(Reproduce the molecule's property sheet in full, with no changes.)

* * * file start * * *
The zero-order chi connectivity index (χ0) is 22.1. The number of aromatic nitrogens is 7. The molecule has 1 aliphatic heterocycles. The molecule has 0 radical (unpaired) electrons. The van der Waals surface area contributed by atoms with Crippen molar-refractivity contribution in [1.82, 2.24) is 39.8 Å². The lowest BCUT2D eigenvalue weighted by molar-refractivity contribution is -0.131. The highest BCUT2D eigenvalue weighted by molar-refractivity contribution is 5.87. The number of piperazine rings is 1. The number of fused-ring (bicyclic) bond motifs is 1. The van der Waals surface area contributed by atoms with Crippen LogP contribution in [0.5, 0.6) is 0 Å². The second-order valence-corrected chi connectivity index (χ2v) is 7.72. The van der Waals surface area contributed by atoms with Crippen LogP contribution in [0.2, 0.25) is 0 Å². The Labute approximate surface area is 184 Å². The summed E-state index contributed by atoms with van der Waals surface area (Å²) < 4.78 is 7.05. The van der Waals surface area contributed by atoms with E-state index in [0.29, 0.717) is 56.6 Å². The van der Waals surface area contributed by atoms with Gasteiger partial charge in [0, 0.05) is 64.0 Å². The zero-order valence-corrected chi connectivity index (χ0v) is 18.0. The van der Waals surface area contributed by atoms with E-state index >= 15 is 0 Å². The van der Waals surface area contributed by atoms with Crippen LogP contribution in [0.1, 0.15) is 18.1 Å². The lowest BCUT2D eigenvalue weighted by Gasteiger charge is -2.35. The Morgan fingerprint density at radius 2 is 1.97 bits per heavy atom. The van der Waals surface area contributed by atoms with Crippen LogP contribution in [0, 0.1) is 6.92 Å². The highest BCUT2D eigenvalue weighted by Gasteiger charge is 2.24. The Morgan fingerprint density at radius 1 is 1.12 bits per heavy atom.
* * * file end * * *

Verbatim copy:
The zero-order chi connectivity index (χ0) is 22.1. The number of aromatic nitrogens is 7. The molecule has 1 aliphatic heterocycles. The molecule has 0 radical (unpaired) electrons. The van der Waals surface area contributed by atoms with Crippen molar-refractivity contribution in [1.82, 2.24) is 39.8 Å². The lowest BCUT2D eigenvalue weighted by molar-refractivity contribution is -0.131. The highest BCUT2D eigenvalue weighted by molar-refractivity contribution is 5.87. The number of piperazine rings is 1. The number of fused-ring (bicyclic) bond motifs is 1. The van der Waals surface area contributed by atoms with Crippen LogP contribution in [0.5, 0.6) is 0 Å². The second-order valence-corrected chi connectivity index (χ2v) is 7.72. The van der Waals surface area contributed by atoms with Crippen LogP contribution in [0.2, 0.25) is 0 Å². The Labute approximate surface area is 184 Å². The summed E-state index contributed by atoms with van der Waals surface area (Å²) < 4.78 is 7.05. The van der Waals surface area contributed by atoms with E-state index in [0.29, 0.717) is 56.6 Å². The van der Waals surface area contributed by atoms with Gasteiger partial charge in [0, 0.05) is 64.0 Å². The zero-order valence-corrected chi connectivity index (χ0v) is 18.0. The van der Waals surface area contributed by atoms with E-state index >= 15 is 0 Å². The van der Waals surface area contributed by atoms with Crippen LogP contribution in [0.1, 0.15) is 18.1 Å². The lowest BCUT2D eigenvalue weighted by Gasteiger charge is -2.35. The Morgan fingerprint density at radius 2 is 1.97 bits per heavy atom. The van der Waals surface area contributed by atoms with Crippen LogP contribution in [0, 0.1) is 6.92 Å². The highest BCUT2D eigenvalue weighted by Gasteiger charge is 2.24. The Morgan fingerprint density at radius 1 is 1.12 bits per heavy atom.